Attracting Tenants: A Generational Approach
Story by: DOUG CLARK
As landlords, do we need to be concerned with the age of our current or prospective tenants? After all, we’re already juggling property taxes, maintenance costs, legal issues and more. Every market is unique; targeting your marketing efforts to a specific age group isn’t always useful, but in some cases it may significantly impact your return on investment.
If you’re buying and renting out properties in a college market, it’s easy to guess that your tenants will tend to fall into a young age group — but that might not be a major factor in marketing and tenant services. The proximity of the unit to the school is probably more important than any generational factors in driving your tenant’s decision to rent. In many other situations and markets, however, we can find a number of generational influences on how tenants make decisions about their rental housing.
A recent Appfolio survey of 1,500 renters, found that about one third of the respondents had been renters for more than 10 years. The study focused on how tenants make decisions about the properties they rent, as well as what makes them move out. Three age groups were tracked in the survey: millennials, Gen Xers and baby boomers.
Before we look at differences, there are some preferences that cross generational lines. Out of 11 criteria important to renters across the three age groups, the top six items were exactly the same and ranked in the same order:
- Friendly and responsive staff
- Community environment
- Property amenities
- Service amenities
- Facility amenities
- Ability to interact with property management online
This is good information for landlords, as we can focus on improving our properties and services for these top six criteria and cover a wide swath of our tenant customer pool.
Now, we can start fine-tuning our marketing and services by age group. In an urban environment heavy with apartments and businesses of all types, you may not need to worry about this too much. Plenty of prospective tenants and a high demand for rentals puts you in a lucky group. But, if you’re like most landlords, you have to constantly monitor your market, watch rental trends and occupancy levels, and compete for tenants.
Millennials and Gen-Xers
If your units are in a market with more millennials and Gen Xers, such as technology business areas, then you can use this data when deciding how to target your marketing and services to these younger age groups.
- 40 percent of millennials and 33 percent of Gen Xers indicated that the ability to pay their rent online is extremely If these age groups are significant in your market mix and you’re not set up for online rent payment, this can make a difference and isn’t overly expensive.
- Perhaps it’s the fast pace of our digital world and the greater reliance on technology by younger tenants, but millennials were 50 percent more likely to move out of a rental because of dissatisfaction with property management. They mention poor communication and poor response to service requests.This ties in with their statement that it’s important for landlords to communicate via email and text messaging. It seems that other modes of communication might be considered slow or unresponsive. Email is free, and text messaging is unlimited for most phone plans. If this age group is important in your market, you should be using email and SMS to talk to your tenants.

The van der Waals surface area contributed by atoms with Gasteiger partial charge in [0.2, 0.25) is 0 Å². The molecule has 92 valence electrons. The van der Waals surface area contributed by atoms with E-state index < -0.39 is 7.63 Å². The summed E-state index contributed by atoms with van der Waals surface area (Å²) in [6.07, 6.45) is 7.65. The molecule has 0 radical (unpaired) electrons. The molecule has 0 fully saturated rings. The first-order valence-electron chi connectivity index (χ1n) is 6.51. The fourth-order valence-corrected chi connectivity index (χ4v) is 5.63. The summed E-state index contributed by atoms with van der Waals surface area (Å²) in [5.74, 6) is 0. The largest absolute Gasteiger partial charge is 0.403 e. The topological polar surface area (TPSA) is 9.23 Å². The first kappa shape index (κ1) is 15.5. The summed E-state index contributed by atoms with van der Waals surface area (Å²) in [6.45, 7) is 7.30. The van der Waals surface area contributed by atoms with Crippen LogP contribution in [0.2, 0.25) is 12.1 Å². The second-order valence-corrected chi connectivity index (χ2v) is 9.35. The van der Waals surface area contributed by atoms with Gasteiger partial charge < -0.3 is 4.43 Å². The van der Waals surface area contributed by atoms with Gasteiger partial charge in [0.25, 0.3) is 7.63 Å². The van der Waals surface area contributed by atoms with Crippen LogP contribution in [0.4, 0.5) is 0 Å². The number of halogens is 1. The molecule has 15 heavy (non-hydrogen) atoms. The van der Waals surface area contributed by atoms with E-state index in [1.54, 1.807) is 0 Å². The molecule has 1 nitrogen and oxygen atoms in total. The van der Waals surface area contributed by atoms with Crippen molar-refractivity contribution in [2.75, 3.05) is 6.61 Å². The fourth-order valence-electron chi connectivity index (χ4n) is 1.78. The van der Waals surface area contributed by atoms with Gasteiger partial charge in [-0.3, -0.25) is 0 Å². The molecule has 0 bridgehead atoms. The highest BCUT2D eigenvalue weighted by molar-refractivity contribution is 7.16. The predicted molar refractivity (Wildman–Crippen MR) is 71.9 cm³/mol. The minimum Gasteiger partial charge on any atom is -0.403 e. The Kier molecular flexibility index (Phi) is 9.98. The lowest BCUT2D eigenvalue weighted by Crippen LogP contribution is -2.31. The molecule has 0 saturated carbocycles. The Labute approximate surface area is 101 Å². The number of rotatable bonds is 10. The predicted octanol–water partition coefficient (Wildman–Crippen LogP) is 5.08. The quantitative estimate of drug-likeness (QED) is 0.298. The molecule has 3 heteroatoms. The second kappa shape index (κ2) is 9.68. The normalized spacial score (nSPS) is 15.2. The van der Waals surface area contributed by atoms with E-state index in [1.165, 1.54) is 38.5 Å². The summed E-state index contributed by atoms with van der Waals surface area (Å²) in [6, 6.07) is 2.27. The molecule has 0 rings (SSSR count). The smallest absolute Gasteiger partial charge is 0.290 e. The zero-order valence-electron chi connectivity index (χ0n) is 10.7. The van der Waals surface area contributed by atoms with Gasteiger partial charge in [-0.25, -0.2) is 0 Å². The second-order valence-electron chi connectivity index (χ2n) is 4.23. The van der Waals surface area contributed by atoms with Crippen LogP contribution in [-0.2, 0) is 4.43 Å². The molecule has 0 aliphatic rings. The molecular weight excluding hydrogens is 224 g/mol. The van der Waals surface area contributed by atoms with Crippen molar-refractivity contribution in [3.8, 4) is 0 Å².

- Both the millennials and Gen Xers cited online rental listings as the most used technology-related service on their list. This is worth action, because landlords can fill units faster if they market their properties online. You should place your rental ads in every affordable local and national search engine.
Baby boomers often choose to live in areas with milder climates or places with recreational opportunities that fit with a retirement lifestyle. What this group values in a rental unit and the factors that upset them and make them move away are different in some ways; we can use this information to improve our occupancy rates and ROI.
Unlike the other groups, baby boomers said that the main reason they left their units was because they were too expensive, though it was only 20 percent of them who said this. Another 20 percent said that an undesirable location or bad neighbors forced their moves. It seems that having a high quality of life with few annoyances is important to them in their retirement years. Cost is an important quality of life factor; when living on a fixed income, every dollar spent on rent means one dollar less for other necessities or enjoyment.
Technology remains important across generations, as baby boomers ranked interacting with management online just as highly as the millennials and Gen Xers did – but they didn’t think that it rose to the level of forcing a move if not offered.
Common to All
All three groups had the same top five property selection criteria:
- Walkability/proximity to workplace and community
- Building upgrades
- Pet/kid friendliness
- Social responsibility
- Ability to pay rent online
This is a great study, as it’s not just an academic exercise. With this data, landlords have specificinformation about what their tenants look for in a rental, as well as an understanding of what deficiencies will cost you a tenant. So, what’s next?
- Study your market and the tenant pool with relation to age groupings.
- Take specific action steps to address the desires and requirements of your most influential age groups.
These action steps are not particularly expensive, and most are easy to set up. You can’t change your location, but you may be able to improve your enforcement of tenant behavior rules to avoid departures due to “bad neighbors.” Respond promptly to all tenant contacts, and communicate in the ways they prefer. You might be surprised by how quickly you can improve your rental property ROI with a few simple updates to your rental strategy.